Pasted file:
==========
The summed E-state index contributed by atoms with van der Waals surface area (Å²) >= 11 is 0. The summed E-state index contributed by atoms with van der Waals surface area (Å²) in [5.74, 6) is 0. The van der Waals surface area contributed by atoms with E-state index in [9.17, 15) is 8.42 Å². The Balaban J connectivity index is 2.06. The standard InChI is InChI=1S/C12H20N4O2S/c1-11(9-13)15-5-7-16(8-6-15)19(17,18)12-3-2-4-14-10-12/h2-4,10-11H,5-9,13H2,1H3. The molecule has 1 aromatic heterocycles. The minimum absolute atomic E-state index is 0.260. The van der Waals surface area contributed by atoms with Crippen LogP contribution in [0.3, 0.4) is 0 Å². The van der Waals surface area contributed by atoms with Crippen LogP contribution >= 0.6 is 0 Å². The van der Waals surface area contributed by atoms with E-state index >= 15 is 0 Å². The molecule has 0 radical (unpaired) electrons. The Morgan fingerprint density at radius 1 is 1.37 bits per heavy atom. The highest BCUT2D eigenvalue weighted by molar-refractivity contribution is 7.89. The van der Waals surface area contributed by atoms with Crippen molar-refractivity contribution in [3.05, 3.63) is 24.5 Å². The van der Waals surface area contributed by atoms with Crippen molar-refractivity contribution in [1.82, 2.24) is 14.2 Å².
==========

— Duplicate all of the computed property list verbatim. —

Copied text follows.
The summed E-state index contributed by atoms with van der Waals surface area (Å²) >= 11 is 0. The summed E-state index contributed by atoms with van der Waals surface area (Å²) in [5.74, 6) is 0. The van der Waals surface area contributed by atoms with E-state index in [9.17, 15) is 8.42 Å². The Balaban J connectivity index is 2.06. The standard InChI is InChI=1S/C12H20N4O2S/c1-11(9-13)15-5-7-16(8-6-15)19(17,18)12-3-2-4-14-10-12/h2-4,10-11H,5-9,13H2,1H3. The molecule has 1 aromatic heterocycles. The minimum absolute atomic E-state index is 0.260. The van der Waals surface area contributed by atoms with Crippen LogP contribution in [0.3, 0.4) is 0 Å². The van der Waals surface area contributed by atoms with Crippen LogP contribution >= 0.6 is 0 Å². The van der Waals surface area contributed by atoms with E-state index >= 15 is 0 Å². The molecule has 0 radical (unpaired) electrons. The Morgan fingerprint density at radius 1 is 1.37 bits per heavy atom. The highest BCUT2D eigenvalue weighted by molar-refractivity contribution is 7.89. The van der Waals surface area contributed by atoms with Crippen molar-refractivity contribution in [3.05, 3.63) is 24.5 Å². The van der Waals surface area contributed by atoms with Crippen molar-refractivity contribution in [1.82, 2.24) is 14.2 Å².